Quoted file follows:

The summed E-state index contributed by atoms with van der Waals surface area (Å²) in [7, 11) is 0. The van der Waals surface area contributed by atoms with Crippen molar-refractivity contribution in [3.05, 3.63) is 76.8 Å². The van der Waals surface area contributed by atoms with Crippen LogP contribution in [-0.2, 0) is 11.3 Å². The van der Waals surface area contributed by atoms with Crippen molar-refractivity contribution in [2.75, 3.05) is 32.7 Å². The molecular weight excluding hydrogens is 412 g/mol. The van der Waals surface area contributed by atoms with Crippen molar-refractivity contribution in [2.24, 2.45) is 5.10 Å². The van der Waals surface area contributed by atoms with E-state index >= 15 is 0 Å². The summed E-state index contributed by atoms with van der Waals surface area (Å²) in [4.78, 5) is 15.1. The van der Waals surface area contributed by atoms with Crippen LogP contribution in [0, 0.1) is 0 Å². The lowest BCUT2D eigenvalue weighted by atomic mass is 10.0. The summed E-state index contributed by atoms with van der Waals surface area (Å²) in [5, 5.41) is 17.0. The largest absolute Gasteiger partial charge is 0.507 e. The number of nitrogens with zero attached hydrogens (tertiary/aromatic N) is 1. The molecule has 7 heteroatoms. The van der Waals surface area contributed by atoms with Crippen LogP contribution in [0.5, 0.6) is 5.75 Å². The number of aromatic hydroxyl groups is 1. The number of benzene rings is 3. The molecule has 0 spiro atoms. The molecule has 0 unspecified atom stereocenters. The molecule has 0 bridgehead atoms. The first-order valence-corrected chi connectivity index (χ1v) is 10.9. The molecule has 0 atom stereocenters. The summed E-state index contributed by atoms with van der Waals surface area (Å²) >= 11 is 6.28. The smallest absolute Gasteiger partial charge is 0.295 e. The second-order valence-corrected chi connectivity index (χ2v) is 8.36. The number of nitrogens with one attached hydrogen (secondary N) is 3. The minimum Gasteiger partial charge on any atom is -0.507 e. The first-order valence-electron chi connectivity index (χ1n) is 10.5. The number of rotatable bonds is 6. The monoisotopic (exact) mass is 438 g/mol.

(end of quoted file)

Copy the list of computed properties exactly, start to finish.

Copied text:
The summed E-state index contributed by atoms with van der Waals surface area (Å²) in [7, 11) is 0. The van der Waals surface area contributed by atoms with Crippen molar-refractivity contribution in [3.05, 3.63) is 76.8 Å². The van der Waals surface area contributed by atoms with Crippen LogP contribution in [-0.2, 0) is 11.3 Å². The van der Waals surface area contributed by atoms with Crippen molar-refractivity contribution in [2.75, 3.05) is 32.7 Å². The molecular weight excluding hydrogens is 412 g/mol. The van der Waals surface area contributed by atoms with Crippen molar-refractivity contribution in [2.24, 2.45) is 5.10 Å². The van der Waals surface area contributed by atoms with E-state index >= 15 is 0 Å². The summed E-state index contributed by atoms with van der Waals surface area (Å²) in [4.78, 5) is 15.1. The van der Waals surface area contributed by atoms with Crippen LogP contribution in [0, 0.1) is 0 Å². The lowest BCUT2D eigenvalue weighted by atomic mass is 10.0. The summed E-state index contributed by atoms with van der Waals surface area (Å²) in [5, 5.41) is 17.0. The largest absolute Gasteiger partial charge is 0.507 e. The number of nitrogens with zero attached hydrogens (tertiary/aromatic N) is 1. The molecule has 7 heteroatoms. The van der Waals surface area contributed by atoms with Crippen LogP contribution in [0.5, 0.6) is 5.75 Å². The number of aromatic hydroxyl groups is 1. The number of benzene rings is 3. The molecule has 0 spiro atoms. The molecule has 0 unspecified atom stereocenters. The molecule has 0 bridgehead atoms. The first-order valence-corrected chi connectivity index (χ1v) is 10.9. The molecule has 0 atom stereocenters. The summed E-state index contributed by atoms with van der Waals surface area (Å²) >= 11 is 6.28. The smallest absolute Gasteiger partial charge is 0.295 e. The second-order valence-corrected chi connectivity index (χ2v) is 8.36. The number of nitrogens with one attached hydrogen (secondary N) is 3. The minimum Gasteiger partial charge on any atom is -0.507 e. The first-order valence-electron chi connectivity index (χ1n) is 10.5. The number of rotatable bonds is 6. The monoisotopic (exact) mass is 438 g/mol.